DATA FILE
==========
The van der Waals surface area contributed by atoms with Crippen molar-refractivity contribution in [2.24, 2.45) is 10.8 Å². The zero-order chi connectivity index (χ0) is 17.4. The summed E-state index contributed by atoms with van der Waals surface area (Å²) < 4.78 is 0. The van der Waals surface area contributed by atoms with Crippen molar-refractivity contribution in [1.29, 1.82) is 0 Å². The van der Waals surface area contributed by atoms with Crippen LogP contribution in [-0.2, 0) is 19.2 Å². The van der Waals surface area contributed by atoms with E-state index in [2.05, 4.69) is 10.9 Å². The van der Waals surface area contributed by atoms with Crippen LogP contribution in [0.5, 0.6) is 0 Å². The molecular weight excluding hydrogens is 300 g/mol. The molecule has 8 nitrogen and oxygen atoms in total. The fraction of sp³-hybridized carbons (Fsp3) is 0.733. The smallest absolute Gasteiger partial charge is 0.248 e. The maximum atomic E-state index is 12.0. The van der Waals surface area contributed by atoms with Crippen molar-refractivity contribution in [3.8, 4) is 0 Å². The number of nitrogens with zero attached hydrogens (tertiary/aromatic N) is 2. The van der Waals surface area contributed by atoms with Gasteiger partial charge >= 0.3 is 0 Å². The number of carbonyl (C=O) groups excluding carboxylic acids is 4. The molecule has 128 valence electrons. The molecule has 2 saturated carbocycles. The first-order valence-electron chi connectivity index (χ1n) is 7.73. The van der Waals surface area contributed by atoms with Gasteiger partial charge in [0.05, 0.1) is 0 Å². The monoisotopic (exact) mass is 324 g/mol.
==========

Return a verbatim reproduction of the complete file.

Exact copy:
The van der Waals surface area contributed by atoms with Crippen molar-refractivity contribution in [2.24, 2.45) is 10.8 Å². The zero-order chi connectivity index (χ0) is 17.4. The summed E-state index contributed by atoms with van der Waals surface area (Å²) < 4.78 is 0. The van der Waals surface area contributed by atoms with Crippen molar-refractivity contribution in [1.29, 1.82) is 0 Å². The van der Waals surface area contributed by atoms with Crippen LogP contribution in [-0.2, 0) is 19.2 Å². The van der Waals surface area contributed by atoms with E-state index in [2.05, 4.69) is 10.9 Å². The van der Waals surface area contributed by atoms with Crippen LogP contribution in [0.5, 0.6) is 0 Å². The molecular weight excluding hydrogens is 300 g/mol. The molecule has 8 nitrogen and oxygen atoms in total. The fraction of sp³-hybridized carbons (Fsp3) is 0.733. The smallest absolute Gasteiger partial charge is 0.248 e. The maximum atomic E-state index is 12.0. The van der Waals surface area contributed by atoms with Crippen molar-refractivity contribution in [3.8, 4) is 0 Å². The number of nitrogens with zero attached hydrogens (tertiary/aromatic N) is 2. The van der Waals surface area contributed by atoms with Gasteiger partial charge >= 0.3 is 0 Å². The number of carbonyl (C=O) groups excluding carboxylic acids is 4. The molecule has 128 valence electrons. The molecule has 2 saturated carbocycles. The first-order valence-electron chi connectivity index (χ1n) is 7.73. The van der Waals surface area contributed by atoms with Gasteiger partial charge in [0.05, 0.1) is 0 Å². The monoisotopic (exact) mass is 324 g/mol.